The first line of fraud defense

Credit unions can prove to members that their apps are the safest way to make payments.

September 27, 2021



Today, you would be hard-pressed to find an average consumer who doesn’t conduct banking through digital channels. Mobile banking is quickly becoming the preferred method due to ease and convenience.

With the ease of mobile banking and the integration of payment channels such as Zelle, Same Day ACH, and even debit cards, payments are as close to real time as they’ve ever been. However, this new ease and convenience of operating payment channels has also made it easier for fraudsters to scam their way into illegal funds and receive these funds faster than ever before.

With members being the weakest links in terms of fraud risk, preventing and minimizing risk should be the most important priority for all parties involved.

Who’s responsible for protecting members from fraud?

According to a recent study by Javelin Strategy & Research, the top payment providers tend to resolve fraud concerns at a higher rate than financial institutions. When scammed, consumers tend to turn to these corporations first instead of their financial institutions—not because of the ability to “make the customer whole again” but because the public inclination is to resolve issues through the platform where they occur.

Even if the fraud occurred within a digital wallet outside of an credit union’s umbrella, the credit union misses an opportunity to place itself back at the center of digital banking trust on the payments side.

With mobile banking apps, credit unions can finally insert themselves back into the conversation and prove to members that operating within their apps is the safest and most secure way to make payments. Through frictionless banking, credit unions allow consumers to authenticate payments to the point at which they feel completely secure, even during risky transactions where there are a lot of funds being moved.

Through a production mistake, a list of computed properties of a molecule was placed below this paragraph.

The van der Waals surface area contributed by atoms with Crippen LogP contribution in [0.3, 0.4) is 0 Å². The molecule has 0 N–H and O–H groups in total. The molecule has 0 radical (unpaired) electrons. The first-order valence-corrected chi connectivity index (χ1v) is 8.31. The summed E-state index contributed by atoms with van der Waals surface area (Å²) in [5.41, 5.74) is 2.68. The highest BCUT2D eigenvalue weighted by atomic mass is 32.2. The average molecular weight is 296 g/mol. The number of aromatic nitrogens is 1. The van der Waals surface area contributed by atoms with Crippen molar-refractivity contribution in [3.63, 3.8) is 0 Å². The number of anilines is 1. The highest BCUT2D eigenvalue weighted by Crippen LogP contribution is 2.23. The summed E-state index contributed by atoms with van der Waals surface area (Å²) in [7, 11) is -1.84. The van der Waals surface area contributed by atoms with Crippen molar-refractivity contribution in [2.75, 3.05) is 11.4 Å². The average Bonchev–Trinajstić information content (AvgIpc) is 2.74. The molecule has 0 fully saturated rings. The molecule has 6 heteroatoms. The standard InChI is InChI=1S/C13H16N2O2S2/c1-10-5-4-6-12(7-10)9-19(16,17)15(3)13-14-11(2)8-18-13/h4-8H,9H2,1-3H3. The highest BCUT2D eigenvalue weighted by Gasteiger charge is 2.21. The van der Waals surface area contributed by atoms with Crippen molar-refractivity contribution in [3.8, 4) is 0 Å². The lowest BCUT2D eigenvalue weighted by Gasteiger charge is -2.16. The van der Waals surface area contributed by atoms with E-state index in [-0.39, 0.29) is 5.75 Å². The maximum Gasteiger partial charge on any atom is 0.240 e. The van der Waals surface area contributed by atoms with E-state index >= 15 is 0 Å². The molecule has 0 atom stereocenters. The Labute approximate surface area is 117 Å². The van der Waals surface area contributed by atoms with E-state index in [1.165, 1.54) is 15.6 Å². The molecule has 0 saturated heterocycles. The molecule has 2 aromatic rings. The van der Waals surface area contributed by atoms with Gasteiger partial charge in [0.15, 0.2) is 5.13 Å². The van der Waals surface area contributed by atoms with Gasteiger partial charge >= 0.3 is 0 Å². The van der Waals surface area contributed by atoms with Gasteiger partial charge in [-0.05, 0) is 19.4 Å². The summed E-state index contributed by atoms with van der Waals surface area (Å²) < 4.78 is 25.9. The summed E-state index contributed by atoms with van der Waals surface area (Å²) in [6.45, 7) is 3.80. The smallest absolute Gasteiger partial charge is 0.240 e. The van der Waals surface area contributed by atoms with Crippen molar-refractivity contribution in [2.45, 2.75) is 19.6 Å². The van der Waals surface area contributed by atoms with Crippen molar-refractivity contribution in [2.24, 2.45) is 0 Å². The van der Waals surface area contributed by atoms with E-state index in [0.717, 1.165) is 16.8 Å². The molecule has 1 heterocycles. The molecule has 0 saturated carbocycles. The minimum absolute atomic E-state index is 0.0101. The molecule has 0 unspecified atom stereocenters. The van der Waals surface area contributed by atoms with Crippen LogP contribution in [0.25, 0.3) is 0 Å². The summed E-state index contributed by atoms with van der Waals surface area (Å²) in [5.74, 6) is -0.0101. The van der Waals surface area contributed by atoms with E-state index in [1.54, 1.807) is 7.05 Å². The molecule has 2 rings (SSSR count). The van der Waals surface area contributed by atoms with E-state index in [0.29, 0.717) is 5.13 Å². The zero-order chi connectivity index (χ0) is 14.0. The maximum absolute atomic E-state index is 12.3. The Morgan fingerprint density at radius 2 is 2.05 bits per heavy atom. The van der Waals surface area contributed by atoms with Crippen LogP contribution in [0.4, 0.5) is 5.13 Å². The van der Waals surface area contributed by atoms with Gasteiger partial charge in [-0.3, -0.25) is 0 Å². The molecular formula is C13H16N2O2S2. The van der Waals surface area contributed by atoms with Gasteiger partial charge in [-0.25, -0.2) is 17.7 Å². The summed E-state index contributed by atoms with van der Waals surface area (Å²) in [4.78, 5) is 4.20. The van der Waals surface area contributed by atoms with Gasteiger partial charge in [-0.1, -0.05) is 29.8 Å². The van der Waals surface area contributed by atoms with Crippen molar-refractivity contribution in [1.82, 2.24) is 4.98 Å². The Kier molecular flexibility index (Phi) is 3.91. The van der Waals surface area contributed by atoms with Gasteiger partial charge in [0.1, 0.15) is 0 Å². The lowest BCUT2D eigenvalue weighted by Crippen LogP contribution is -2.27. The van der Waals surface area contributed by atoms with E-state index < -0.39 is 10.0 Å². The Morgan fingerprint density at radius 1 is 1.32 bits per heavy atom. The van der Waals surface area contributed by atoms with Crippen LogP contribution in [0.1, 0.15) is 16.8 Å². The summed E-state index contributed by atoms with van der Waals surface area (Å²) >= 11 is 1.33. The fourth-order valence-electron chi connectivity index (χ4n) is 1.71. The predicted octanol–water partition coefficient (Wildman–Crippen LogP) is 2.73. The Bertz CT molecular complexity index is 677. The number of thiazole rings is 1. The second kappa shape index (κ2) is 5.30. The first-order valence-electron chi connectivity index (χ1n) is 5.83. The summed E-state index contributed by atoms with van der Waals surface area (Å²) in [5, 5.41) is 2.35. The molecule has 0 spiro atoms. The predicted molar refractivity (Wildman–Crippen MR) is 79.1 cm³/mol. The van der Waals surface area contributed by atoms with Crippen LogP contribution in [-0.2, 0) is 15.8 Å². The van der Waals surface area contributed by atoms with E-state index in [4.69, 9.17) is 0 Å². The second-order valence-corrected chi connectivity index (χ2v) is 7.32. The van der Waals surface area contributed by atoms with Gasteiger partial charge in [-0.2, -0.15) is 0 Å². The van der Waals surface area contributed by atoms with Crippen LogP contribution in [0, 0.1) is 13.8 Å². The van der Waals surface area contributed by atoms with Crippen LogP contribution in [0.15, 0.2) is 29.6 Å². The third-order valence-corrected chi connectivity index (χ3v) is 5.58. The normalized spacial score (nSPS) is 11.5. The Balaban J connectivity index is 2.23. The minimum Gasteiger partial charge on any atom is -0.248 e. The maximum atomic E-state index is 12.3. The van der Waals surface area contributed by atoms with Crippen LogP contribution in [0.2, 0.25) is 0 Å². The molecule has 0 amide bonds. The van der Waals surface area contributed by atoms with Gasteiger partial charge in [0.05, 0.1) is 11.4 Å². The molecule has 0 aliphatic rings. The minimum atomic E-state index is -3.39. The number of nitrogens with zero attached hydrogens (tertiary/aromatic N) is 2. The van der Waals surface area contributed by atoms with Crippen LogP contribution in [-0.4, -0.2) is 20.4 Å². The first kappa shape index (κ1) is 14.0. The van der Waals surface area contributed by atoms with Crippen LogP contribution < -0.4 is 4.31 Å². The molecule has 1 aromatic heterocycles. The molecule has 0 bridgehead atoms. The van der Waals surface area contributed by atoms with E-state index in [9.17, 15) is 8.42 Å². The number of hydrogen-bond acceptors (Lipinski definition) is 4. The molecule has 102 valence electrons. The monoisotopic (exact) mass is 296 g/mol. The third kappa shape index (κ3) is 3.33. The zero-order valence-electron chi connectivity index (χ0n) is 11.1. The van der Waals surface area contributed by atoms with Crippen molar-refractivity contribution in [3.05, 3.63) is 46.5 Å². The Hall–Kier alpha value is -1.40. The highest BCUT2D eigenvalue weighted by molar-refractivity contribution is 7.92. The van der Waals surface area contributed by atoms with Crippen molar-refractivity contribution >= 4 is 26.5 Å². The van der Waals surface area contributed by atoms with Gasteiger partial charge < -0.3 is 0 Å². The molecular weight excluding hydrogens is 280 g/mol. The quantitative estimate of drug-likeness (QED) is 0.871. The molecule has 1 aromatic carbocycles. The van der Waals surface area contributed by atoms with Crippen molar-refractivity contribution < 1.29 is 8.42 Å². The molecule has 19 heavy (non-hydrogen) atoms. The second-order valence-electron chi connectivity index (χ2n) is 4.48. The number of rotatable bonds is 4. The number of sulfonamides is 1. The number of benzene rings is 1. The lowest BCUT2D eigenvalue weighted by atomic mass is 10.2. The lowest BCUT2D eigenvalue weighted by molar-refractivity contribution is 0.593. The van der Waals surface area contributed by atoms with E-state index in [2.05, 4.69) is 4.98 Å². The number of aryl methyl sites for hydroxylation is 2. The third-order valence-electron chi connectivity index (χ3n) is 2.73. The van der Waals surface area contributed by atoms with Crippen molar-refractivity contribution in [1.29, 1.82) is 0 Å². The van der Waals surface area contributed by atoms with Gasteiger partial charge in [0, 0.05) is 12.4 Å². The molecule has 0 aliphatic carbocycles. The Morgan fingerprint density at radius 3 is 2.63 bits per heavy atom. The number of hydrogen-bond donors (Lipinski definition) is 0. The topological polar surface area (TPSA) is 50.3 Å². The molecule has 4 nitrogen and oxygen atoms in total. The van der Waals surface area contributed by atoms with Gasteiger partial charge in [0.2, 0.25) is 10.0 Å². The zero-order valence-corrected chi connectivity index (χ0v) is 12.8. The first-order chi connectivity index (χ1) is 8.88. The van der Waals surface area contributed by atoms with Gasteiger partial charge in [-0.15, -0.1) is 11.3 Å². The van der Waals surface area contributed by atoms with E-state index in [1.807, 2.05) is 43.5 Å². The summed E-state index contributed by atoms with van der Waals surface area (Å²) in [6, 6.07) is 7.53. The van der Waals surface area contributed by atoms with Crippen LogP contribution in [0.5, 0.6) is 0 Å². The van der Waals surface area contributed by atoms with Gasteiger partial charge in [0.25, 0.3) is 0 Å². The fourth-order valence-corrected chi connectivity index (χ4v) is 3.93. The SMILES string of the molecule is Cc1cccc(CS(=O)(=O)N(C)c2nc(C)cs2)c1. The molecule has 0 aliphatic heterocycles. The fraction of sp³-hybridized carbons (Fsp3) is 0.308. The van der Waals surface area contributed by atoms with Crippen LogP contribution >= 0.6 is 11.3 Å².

Additionally, when members use mobile banking apps, credit union fraud teams have more experience and knowledge about resolving scams.

For example, if a fraud tactic is flagged on a mobile banking app, a fraud team will be able to identify similar patterns to prevent future members from being victimized by the same tactic.

Third-party vendors in the same situation don’t have that equal level of experience to lean on for preventing future attacks. On top of that, vendors like Zelle are unable to dispute or reverse transactions. Once they are processed, the results are final.

Digital payments are adopted at an accelerating rate across all industries. Now that the average member is used to the ease and convenience of digital payments, they won’t revert to “traditional” methods anytime soon. Fraudsters are already discovering new methods to scam vulnerable members via digital payment channels. It’s up to credit unions to provide resolution and prevent and minimize fraud risk at every stage. 

Learn more about protecting your customers from mobile payment fraud.